I’m always on the search for a new person to inspire me. I’m somewhat a product of my generation in that I like when people who seem like they have some of their shit together tell me what to do.
Oh, you clawed your way out of debt and are a successful freelancer that’s not desperately selling your organs online? You must be woke, tell me your ways. And also explain what woke means.
I stray from this in one way: I’m picky. I’m extremely picky.
I don’t just take YouTube or Instagram’s suggestions and run with them. Their algorithms are programmed to show us content similar to what we’re already consuming. This doesn’t work for me since I’m the Goldilocks of content consumers. It has to be just right. And chances are if you’re the person standing next to the person I like on the scale of style, values and content… I don’t like you. Well, it’s not that I don’t like you, it’s just that I won’t go out of my way to keep up with what you’re doing.
Just because I like Rich Roll, doesn’t mean I’m going to like stuff Tim Ferris does. I like hearing about Tim Ferris through the lens of Rich Roll, but I can’t seem to get on board with content from him. If you don’t know who these people are, start with Rich Roll. He’ll introduce you to everyone you need to know.
To suit my taste, you need to have a clean aesthetic, a simple and authentic message, and unique content. This is more difficult to come by than it sounds.
I’ll cut to the chase a little more quickly. I’ve started to follow a YouTuber called Matt D’Avella. Instantly, I was drawn to the quality of his videos and the attention to detail he’s given every shot. It’s clearly the work of a true professional and he definitely cares about what he’s doing. I love him. Is it too soon in our relationship for me to just come out and say it? I love him. If I start writing his name with hearts in the back of my Moleskine planner, you can notify my boyfriend.
He has this short video about minimalism (he was actually the guy who did that documentary on Netflix about Minimalism, though I only found this exciting news out from simply watching his videos – I loved this documentary), where Joshua Fields Milburn of the Minimalists (see link) says about minimalism,
For me, the ism is less important. You can call it minimalism, I think it’s the perfect word. I also think it’s the most imperfect word because sometimes it scares off people. Sometimes it scares people enough to actually make some changes which is great, but if it’s too austere of a word, then you can say essentialism, you can say intentionalism, you can say living-within-your-means-ism. Whatever ism you want to use, but it really has to do with living a more meaningful life.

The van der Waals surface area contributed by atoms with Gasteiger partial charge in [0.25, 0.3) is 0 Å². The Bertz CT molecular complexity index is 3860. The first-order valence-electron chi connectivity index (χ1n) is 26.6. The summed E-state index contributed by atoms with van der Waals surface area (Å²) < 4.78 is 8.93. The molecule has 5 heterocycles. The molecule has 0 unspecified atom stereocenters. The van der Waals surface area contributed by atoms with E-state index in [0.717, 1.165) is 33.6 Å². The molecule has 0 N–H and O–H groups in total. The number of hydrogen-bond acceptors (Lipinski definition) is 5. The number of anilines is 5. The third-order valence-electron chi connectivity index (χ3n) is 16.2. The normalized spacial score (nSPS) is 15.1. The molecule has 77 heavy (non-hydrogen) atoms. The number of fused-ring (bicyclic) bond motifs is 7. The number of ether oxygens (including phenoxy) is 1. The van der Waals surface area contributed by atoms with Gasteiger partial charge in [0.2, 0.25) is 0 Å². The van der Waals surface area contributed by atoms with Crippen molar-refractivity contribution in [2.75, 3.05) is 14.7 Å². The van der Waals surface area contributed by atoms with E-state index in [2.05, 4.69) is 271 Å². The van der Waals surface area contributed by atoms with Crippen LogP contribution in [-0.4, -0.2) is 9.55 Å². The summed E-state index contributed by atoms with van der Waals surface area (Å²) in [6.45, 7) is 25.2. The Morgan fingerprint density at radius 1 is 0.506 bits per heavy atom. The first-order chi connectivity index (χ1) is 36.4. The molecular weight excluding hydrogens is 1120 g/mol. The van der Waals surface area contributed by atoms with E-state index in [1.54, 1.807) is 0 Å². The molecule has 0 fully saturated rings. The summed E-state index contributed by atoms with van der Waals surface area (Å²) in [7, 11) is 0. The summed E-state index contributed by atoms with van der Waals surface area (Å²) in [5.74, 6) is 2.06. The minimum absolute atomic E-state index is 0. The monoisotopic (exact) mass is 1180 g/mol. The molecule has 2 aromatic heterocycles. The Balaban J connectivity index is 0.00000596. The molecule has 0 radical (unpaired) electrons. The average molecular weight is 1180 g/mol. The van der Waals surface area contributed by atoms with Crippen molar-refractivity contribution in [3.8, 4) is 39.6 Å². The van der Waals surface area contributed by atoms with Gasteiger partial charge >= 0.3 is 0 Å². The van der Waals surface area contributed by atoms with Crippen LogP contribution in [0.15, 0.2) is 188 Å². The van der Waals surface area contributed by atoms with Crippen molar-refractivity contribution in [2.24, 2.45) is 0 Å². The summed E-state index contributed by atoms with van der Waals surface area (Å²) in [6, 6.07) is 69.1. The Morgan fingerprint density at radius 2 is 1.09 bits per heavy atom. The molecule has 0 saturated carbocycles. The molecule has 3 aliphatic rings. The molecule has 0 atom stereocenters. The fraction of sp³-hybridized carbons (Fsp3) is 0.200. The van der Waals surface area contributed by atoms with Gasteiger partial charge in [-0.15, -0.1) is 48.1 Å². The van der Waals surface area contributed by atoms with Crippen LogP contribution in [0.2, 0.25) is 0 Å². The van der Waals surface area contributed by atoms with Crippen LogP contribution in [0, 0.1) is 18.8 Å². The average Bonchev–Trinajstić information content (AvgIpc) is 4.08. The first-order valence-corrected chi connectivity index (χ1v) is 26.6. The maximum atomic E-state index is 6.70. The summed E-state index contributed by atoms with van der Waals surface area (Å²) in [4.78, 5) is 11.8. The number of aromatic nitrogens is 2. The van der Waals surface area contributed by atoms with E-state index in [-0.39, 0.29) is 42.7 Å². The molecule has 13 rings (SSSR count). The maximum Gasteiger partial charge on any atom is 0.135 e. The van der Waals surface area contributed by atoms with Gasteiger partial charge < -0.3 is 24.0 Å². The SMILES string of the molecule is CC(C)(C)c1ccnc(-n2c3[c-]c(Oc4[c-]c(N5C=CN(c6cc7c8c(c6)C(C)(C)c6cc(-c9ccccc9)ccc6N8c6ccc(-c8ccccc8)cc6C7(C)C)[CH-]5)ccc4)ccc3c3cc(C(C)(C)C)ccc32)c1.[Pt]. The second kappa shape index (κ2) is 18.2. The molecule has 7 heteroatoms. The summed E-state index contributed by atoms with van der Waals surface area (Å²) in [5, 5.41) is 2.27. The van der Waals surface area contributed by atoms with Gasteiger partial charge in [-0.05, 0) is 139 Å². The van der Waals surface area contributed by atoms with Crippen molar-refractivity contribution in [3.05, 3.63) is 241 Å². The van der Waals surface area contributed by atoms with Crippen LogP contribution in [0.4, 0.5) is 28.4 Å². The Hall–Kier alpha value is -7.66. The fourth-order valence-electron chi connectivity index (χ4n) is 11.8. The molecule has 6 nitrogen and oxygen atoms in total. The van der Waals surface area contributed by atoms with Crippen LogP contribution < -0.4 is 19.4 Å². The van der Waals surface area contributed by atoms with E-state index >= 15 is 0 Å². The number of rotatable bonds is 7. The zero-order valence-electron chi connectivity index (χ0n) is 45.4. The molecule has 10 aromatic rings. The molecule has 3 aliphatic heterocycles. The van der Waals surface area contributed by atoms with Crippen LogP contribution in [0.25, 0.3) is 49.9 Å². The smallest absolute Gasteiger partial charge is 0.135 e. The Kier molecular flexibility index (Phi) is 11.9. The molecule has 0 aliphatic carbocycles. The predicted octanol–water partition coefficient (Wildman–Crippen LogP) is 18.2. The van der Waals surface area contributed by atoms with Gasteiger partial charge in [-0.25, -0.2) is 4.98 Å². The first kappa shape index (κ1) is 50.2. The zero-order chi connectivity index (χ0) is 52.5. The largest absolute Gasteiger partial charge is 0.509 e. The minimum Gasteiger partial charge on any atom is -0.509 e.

*cue a montage of stuff blowing up as a metaphor for my brain*
I truthfully stopped listening after intentionalism. It hit me like a rock hitting water and cornstarch. It made a huge impact once it hit, but once I sat with it, it sunk right in.
Everyone talks about mindfulness, they talk about minimalism. I’ve only encountered intention as part of a yoga class – an intention is a thought or a feeling you set for the class as a dedication of sorts. Sure, at the root, I guess mindfulness and intentionalism are both kind of synonyms of each other when it comes down to it – but intentionalism is different because of the feeling it gives you when you think about doing something with intention instead of mindfully.
Mindfulness is peaceful, it’s taking note of what’s happening and not being affected by the sea of actions happening around you. It’s the pebble at the bottom of the river that lets the water rush over it without trying to stop it.
Intentionalism is action. Intentionalism is the deliberate lack of action. It’s choice and thought and action, inaction, stoicism, mindfulness, minimalism, zero waste, budgeting etc. etc. etc., all rolled into one. It’s motivational, it’s empowering and it’s easy to manipulate into something unique – into a term that works for you.
Mindfulness feels like a slow walk in the park, enjoying every flower, the smell of the breeze and acknowledging the present moment.
Intentionalism is choosing that present moment. It feels like marching down the street, feeling the journey rush over you, seeing the crack in the pavement and stepping over it, and taking control over which flowers you want to see today, or if you’d rather sit in a coffee shop and write a blog post.
Both are valuable and you can’t (read: shouldn’t) live without either. But there is a certain level of control and choice we all have that gets left behind when people talk about enjoying life and being present for the journey.
So this is the mission. Keep moving forward, or slow down to a pace that feels right for you. Heck, screech to a stop if that’s what you need. Just do it intentionally.